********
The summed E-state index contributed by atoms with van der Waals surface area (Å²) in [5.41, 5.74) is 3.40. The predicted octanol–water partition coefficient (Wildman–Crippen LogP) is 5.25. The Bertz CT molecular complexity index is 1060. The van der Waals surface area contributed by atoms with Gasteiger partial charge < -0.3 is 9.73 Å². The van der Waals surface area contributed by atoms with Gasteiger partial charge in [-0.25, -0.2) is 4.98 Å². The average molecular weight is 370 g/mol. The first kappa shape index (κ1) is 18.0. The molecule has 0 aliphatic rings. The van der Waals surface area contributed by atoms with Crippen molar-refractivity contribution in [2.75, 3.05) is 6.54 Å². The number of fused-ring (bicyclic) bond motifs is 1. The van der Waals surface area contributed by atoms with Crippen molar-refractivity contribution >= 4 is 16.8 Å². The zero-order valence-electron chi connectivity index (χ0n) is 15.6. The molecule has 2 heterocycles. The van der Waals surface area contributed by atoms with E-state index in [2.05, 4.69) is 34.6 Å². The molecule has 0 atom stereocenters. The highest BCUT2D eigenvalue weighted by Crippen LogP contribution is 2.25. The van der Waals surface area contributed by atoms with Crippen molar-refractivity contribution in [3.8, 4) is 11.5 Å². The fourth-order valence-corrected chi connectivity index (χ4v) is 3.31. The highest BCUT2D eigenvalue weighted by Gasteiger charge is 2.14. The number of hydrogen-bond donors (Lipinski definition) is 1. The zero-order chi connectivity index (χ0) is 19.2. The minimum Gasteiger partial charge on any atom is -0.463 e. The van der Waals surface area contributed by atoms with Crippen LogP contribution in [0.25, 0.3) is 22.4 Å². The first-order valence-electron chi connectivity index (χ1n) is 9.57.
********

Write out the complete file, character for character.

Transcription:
The summed E-state index contributed by atoms with van der Waals surface area (Å²) in [5.41, 5.74) is 3.40. The predicted octanol–water partition coefficient (Wildman–Crippen LogP) is 5.25. The Bertz CT molecular complexity index is 1060. The van der Waals surface area contributed by atoms with Gasteiger partial charge < -0.3 is 9.73 Å². The van der Waals surface area contributed by atoms with Gasteiger partial charge in [-0.25, -0.2) is 4.98 Å². The average molecular weight is 370 g/mol. The first kappa shape index (κ1) is 18.0. The molecule has 0 aliphatic rings. The van der Waals surface area contributed by atoms with Crippen molar-refractivity contribution in [2.75, 3.05) is 6.54 Å². The number of fused-ring (bicyclic) bond motifs is 1. The van der Waals surface area contributed by atoms with Crippen molar-refractivity contribution >= 4 is 16.8 Å². The zero-order valence-electron chi connectivity index (χ0n) is 15.6. The molecule has 2 heterocycles. The van der Waals surface area contributed by atoms with E-state index in [2.05, 4.69) is 34.6 Å². The molecule has 0 atom stereocenters. The highest BCUT2D eigenvalue weighted by Crippen LogP contribution is 2.25. The van der Waals surface area contributed by atoms with Crippen molar-refractivity contribution in [3.8, 4) is 11.5 Å². The fourth-order valence-corrected chi connectivity index (χ4v) is 3.31. The highest BCUT2D eigenvalue weighted by Gasteiger charge is 2.14. The number of hydrogen-bond donors (Lipinski definition) is 1. The zero-order chi connectivity index (χ0) is 19.2. The minimum Gasteiger partial charge on any atom is -0.463 e. The van der Waals surface area contributed by atoms with Crippen LogP contribution in [0.25, 0.3) is 22.4 Å². The first-order valence-electron chi connectivity index (χ1n) is 9.57.